Written by Phil Cerroni
By Amanda Casanova
The Coppell City Council agreed to contribute about $900,000 for the construction of the long-awaited Nature Biodiversity Center with the condition that the City assumes management of the project. Supporters touted the Feb. 26 meeting as a “make or break” day for the project, in which the Council decision would let donors know if construction was viable.
While the Friends of Coppell Nature Park worked for nearly a decade to build the facility, the contractor hired for the project recently discovered that many financial pledges had fallen through, amounting to more than $100,000.
Total construction cost is estimated at about $1.6 million. Minus donations and a $300,000 contribution from the Coppell Independent School District, there is an $840,468 shortfall for the project, according to a memo from the Friends of the Coppell Nature Park.
The Council voted 4-2 for the funding after spending about 15 minutes in executive session. Council members Bob Mahalik, Wes Mays, Marvin Franklin and Aaron Duncan voted for the resolution. Council member Billy Faught and Tim Brancheau voted against.
With the additional funding, construction could start April 1.
The facility will provide hands-on environmental education with applications of solar power, rain water capture, green construction and composting. Elementary students will have an opportunity to study rock and fossils. Middle schools will be able to use labs for conservations studies and high schools will be able to see real world applications of engineering. The building could also be used for civic gatherings and meetings.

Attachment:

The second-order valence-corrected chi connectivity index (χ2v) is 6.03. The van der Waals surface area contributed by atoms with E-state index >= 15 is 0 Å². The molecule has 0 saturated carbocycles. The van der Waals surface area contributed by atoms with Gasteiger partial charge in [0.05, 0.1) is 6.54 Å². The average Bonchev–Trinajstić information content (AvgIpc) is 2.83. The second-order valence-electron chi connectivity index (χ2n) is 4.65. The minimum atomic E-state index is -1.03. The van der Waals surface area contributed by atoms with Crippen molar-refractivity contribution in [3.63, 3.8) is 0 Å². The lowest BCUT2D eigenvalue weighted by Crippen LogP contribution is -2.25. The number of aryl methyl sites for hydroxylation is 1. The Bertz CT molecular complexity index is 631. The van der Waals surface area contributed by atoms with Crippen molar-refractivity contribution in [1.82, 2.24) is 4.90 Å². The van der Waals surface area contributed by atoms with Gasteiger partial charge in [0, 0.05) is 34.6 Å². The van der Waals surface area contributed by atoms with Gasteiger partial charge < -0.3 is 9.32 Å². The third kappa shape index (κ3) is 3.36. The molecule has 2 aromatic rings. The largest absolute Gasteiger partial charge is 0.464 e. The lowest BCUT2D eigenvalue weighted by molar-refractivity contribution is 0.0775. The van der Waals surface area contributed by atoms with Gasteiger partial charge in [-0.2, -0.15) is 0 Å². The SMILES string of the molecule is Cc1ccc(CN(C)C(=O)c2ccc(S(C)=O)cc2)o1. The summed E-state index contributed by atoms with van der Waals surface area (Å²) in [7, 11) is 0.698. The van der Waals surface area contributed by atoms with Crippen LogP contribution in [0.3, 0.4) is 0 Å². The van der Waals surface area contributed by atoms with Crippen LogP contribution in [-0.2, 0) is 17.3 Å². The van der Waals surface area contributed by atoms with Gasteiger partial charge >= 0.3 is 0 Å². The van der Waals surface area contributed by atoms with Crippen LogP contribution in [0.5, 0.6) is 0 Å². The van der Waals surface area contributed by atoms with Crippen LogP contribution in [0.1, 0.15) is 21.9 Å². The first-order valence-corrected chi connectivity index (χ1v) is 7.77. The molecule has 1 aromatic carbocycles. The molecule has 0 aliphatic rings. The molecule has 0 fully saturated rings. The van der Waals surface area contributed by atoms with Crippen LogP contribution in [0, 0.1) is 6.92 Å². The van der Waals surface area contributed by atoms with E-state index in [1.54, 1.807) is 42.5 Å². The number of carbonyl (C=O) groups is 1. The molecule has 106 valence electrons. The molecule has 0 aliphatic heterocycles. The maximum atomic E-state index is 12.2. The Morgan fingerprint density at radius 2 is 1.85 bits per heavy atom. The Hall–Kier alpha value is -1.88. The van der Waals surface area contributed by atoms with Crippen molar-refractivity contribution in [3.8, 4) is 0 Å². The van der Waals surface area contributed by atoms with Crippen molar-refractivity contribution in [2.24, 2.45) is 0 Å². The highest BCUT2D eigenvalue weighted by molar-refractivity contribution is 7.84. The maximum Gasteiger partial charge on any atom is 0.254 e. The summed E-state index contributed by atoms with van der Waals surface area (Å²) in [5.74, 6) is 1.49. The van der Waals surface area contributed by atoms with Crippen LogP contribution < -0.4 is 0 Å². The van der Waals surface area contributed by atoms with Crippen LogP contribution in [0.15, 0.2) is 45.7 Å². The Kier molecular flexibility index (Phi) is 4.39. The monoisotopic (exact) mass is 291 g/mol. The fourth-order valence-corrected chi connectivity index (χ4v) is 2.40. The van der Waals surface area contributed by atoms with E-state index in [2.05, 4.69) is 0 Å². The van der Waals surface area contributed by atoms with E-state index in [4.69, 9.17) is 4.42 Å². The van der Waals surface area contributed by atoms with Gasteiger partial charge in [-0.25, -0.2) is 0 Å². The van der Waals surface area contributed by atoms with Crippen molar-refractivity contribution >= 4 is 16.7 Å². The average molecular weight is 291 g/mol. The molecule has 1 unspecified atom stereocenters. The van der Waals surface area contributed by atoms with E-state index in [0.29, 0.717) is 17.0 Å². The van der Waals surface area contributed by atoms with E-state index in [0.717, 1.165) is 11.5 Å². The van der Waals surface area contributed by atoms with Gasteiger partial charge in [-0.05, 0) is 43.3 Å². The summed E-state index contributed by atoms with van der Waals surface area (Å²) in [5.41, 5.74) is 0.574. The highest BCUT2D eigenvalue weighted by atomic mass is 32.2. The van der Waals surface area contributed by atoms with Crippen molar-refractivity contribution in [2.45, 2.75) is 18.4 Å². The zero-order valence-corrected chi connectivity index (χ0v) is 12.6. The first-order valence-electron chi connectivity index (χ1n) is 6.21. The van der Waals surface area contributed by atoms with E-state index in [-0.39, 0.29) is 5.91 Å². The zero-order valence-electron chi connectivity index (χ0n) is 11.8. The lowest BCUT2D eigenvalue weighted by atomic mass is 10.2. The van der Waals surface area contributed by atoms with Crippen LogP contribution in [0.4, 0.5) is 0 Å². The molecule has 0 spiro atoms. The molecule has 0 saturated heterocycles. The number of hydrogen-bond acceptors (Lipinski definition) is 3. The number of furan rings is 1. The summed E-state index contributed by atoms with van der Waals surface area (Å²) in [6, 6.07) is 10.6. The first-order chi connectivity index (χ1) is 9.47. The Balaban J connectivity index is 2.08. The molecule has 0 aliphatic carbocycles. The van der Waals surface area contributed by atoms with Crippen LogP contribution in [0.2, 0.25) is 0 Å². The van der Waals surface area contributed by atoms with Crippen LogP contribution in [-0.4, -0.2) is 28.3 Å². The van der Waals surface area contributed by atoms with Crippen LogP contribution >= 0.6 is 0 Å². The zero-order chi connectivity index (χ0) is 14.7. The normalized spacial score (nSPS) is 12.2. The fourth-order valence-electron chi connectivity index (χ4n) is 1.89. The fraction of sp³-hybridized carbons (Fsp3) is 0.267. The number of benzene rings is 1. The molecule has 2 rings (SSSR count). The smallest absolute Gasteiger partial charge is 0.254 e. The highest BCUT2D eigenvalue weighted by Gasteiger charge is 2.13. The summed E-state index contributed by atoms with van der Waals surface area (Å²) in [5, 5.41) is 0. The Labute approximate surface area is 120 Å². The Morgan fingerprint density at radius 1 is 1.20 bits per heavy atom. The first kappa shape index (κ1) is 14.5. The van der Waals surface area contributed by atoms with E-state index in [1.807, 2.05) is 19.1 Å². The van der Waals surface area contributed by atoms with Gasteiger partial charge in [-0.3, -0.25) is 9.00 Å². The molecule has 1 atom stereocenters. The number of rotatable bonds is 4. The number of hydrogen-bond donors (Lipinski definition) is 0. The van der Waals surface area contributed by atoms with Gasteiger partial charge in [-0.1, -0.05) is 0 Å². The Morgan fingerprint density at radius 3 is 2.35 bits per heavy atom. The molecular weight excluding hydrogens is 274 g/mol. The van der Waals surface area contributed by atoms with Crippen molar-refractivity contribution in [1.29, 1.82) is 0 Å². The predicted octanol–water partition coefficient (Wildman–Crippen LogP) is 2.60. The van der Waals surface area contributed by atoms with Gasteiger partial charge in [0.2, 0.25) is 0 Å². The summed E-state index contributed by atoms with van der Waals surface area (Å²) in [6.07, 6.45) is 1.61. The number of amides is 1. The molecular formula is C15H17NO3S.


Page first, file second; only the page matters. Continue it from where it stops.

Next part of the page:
“Research showed that students wanted to be involved in meaningful activities in the community,” said Vonita White, nature park board member and retired assistant superintendent. “The park has been their place to make a difference and get involved in their community. It has really been a philosophy of meaningful involvement for students, teachers and the community.”
The center will be built within the Coppell Nature Park, located off Freeport Parkway.
“This type of facility will allow students to become really engaged in environmental science in a place where they can see plants and animals interacting,” said Sid Grant, Coppell ISD assistant superintendent for business services. “Instead of Internet and textbook learning, students will learn hands-on.”